First, there is no such thing as an Electoral College lock for the Democrats who think demographics is destiny. Statistically voters may be presupposed to vote a certain way — but you need to get them to vote. Trump supporters are passionate and will show up; Clinton’s are not. She relies on many voters who are mercurial at best when it comes to voting, and she has done little to address the lack of enthusiasm many have for her. She has yet to seal the deal with the Bernie Sanders supporters and liberals, simply assuming that running to the center as a Republican much like her husband did will result in these people having nowhere else to go and therefore they will vote for her. The year 2016 and the millennials are very different from 1992 and the baby boomers. Even African-Americans who loved  Obama in 2008 and 2012 may not come out the same way in 2016.

Second, polling is more complicated now than before. Cellphone technology, polling costs, defining likely voters, and other issues all complicate this year’s predictions. Many media outlets are cutting costs on polls. Take, for example, the Sept. 18 Star Tribune poll, with results from 625 respondents and landlines constituting 69 percent. A good poll should have at least 1,000 respondents and nearly 70 percent cellphones. This is a flawed poll. Silver’s predictions are only as good as the polls and he has blown several predictions this year, consistently overestimating Clinton’s strengths. Face it: Clinton often polls better than she performs, while Trump performs better than he polls.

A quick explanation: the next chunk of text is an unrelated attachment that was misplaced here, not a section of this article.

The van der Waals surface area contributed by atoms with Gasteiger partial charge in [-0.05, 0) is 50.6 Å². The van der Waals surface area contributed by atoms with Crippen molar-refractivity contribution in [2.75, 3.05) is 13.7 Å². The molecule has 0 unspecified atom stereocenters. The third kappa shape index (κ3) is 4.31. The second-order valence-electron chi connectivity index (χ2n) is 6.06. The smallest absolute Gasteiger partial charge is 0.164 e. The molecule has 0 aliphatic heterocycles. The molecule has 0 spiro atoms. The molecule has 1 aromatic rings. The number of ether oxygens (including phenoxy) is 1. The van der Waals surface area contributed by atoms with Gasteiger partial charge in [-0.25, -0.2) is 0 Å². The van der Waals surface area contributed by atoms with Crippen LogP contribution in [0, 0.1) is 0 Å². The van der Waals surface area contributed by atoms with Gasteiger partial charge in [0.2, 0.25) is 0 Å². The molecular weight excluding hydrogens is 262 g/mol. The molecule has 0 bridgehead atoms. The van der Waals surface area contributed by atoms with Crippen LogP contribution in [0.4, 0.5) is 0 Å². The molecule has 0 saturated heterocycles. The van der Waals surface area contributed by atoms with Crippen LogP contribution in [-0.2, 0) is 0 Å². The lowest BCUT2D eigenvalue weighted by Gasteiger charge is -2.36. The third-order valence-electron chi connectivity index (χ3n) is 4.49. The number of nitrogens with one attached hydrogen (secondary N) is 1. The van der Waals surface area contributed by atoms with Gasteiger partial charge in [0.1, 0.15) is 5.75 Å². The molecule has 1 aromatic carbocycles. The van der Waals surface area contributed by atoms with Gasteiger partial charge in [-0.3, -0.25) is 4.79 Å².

Third, what political moneyball misses are three important factors: candidate quality, mood of a country, and the “politainment” quality of American politics. No matter how good a campaign, some candidates are simply not good. Clinton is a weak candidate and does not resonate well. Factors such as likablity are missed in political moneyball.  

The anti-establishment benefit

Yes, Trump is also a weak candidate, but he has the benefit of it being an anti-establishment year at a time when Clinton is the poster child for the establishment. And Trump understands the politainment aspect of contemporary politics that is increasing post-truth (candidates do not tell the truth and the public does not expect it), post-rational, post-issues, and simply pop culture sound-bite driven. Image is everything; content is nothing.

Put this all together and the traditional political pundits, politicians, analysts, and Nate Silvers of the world are missing a tremendous amount about politics in 2016. They and traditional political scientists also miss the importance of how politics is moving marginal numbers of swing voters in a few swing counties in a few swing states and therefore the issue is not how Trump or Clinton appeal to large numbers of people but only how to move a few people. Aggregate analysis misses subtle shifts.

Right now logic dictates Clinton still should win, but the reality may be that the public should prepare for a Trump presidency because there are many reasons to think he will win.

David Schultz is a Hamline University professor of political science and the author of “Election Law and Democratic Theory” (Ashgate, 2014) and “American Politics in the Age of Ignorance” (Macmillan, 2013). He blogs at Schultz’s Take, where a version of this piece first appeared.